Mortgages are fading this morning after investors took the weekend to digest the relatively strong July Non-Farm Payrolls report, which showed the U.S. economy added 215,000 new jobs last month and wage growth accelerated.
Trading patterns showed investors initially interpreted Friday’s report as dovish (maybe because the participation rate didn’t improve?), or perhaps brushed it aside while commodities continued to plunge and results on industrial production in Europe raised concerns about the global economy. Whatever the reason for a Friday bond rally was, Friday’s report keeps September as the heavy favorite for the Fed’s first rate rise.
Fischer: A large part of the current inflation is temporary
Earlier today, we had some interesting commentary from Federal Reserve Vice Chairman Stanley Fischer, who expressed some surprisingly positive sentiment on inflation. The statement highlighted the rise in the personal consumption expenditures index last month (which appears to be the Fed’s preferred inflation gauge) and more importantly, the Fed’s thinking that “a large part” of the current low trajectory in inflation is “temporary” and “has to do with the decline in the price of oil.”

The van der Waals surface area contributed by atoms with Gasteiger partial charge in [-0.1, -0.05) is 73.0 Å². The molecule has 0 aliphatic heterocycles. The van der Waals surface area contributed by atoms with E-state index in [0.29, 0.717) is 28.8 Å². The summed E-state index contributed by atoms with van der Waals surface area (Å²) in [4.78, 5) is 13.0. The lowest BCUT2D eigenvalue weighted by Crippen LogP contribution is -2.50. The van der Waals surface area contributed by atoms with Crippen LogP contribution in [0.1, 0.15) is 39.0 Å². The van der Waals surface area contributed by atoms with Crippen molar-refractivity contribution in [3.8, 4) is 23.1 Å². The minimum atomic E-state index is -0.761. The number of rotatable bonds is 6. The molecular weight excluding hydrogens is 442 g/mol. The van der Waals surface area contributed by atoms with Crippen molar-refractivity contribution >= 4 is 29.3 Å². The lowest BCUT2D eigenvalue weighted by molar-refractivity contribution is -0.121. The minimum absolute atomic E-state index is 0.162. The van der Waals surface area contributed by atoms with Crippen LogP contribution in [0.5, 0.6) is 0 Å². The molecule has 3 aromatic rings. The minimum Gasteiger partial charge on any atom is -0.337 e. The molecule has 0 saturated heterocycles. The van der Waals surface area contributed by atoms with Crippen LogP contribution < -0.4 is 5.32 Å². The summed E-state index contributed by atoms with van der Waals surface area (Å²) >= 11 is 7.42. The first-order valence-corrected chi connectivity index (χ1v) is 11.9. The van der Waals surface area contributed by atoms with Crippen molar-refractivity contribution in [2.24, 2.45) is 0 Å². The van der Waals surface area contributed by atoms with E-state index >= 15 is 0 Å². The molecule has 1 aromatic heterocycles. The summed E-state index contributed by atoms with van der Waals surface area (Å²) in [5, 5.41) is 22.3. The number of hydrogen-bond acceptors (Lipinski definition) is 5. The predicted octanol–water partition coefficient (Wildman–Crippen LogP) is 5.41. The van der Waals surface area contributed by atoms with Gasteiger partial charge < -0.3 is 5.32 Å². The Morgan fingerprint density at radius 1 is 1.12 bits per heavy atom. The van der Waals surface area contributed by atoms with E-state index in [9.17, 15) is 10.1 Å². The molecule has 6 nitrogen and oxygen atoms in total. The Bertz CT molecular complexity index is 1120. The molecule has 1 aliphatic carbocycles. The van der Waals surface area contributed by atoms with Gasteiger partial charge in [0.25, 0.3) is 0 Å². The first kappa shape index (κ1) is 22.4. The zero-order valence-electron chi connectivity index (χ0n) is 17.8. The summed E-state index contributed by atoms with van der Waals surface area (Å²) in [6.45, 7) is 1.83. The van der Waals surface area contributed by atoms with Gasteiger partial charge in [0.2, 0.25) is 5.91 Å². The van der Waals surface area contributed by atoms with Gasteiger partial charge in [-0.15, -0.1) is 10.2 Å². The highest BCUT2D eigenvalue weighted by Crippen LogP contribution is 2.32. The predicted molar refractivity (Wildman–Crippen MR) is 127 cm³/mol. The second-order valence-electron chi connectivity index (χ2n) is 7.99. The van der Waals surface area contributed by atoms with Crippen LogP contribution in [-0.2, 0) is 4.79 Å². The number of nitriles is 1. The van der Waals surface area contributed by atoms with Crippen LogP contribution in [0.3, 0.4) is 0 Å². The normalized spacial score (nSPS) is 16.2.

It appears the Fed is confident that commodity prices will stabilize at some point and inflation will improve, which when combined with the clearly improving labor market, would allow the Fed to feel more comfortable about their ability to raise borrowing rates while still being able to progress toward their dual mandate of maximum employment and price stability.
The Economic Week Ahead
While not quite as full as last week, this week’s economic calendar is filled with valuable market moving data to keep an eye on. Highlights include:
- Tuesday’s reports on nonfarm productivity and unit labor costs
- The Retail Sales reports for July on Thursday (which will allow investors to get their first glance at Q3 consumption, and is expected to show a +0.5% gain on the core level)
- July PPI and industrial production reports on Friday.
We also have a full plate of government auctions to absorb, with the Fed selling $24 billion in three-year notes Tuesday, $24 billion in 10-year notes Wednesday and $16 billion in 30-year bonds on Thursday. Auction participation — particularly on the indirect side– has been strong lately, so we’ll see if that holds up with this week’s offerings.